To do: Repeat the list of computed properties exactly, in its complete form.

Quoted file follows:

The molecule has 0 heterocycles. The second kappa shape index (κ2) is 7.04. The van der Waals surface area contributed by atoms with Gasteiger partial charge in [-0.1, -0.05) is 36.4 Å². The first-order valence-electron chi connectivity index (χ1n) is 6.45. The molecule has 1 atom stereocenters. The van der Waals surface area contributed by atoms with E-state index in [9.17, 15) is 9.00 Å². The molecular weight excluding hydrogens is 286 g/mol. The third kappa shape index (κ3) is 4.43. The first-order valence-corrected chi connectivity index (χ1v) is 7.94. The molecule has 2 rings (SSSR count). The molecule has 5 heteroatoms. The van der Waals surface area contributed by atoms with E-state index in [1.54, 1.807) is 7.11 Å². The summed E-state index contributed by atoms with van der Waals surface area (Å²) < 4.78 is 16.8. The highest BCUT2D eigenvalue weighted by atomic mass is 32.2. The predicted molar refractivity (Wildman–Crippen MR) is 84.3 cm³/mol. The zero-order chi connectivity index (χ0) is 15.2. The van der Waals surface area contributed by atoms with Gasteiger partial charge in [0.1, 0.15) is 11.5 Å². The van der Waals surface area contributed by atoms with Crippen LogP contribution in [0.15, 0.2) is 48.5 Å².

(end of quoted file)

The molecule has 0 heterocycles. The second kappa shape index (κ2) is 7.04. The van der Waals surface area contributed by atoms with Gasteiger partial charge in [-0.1, -0.05) is 36.4 Å². The first-order valence-electron chi connectivity index (χ1n) is 6.45. The molecule has 1 atom stereocenters. The van der Waals surface area contributed by atoms with E-state index in [9.17, 15) is 9.00 Å². The molecular weight excluding hydrogens is 286 g/mol. The third kappa shape index (κ3) is 4.43. The first-order valence-corrected chi connectivity index (χ1v) is 7.94. The molecule has 2 rings (SSSR count). The molecule has 5 heteroatoms. The van der Waals surface area contributed by atoms with E-state index in [1.54, 1.807) is 7.11 Å². The summed E-state index contributed by atoms with van der Waals surface area (Å²) < 4.78 is 16.8. The highest BCUT2D eigenvalue weighted by atomic mass is 32.2. The predicted molar refractivity (Wildman–Crippen MR) is 84.3 cm³/mol. The zero-order chi connectivity index (χ0) is 15.2. The van der Waals surface area contributed by atoms with Gasteiger partial charge in [0.1, 0.15) is 11.5 Å². The van der Waals surface area contributed by atoms with Crippen LogP contribution in [0.15, 0.2) is 48.5 Å².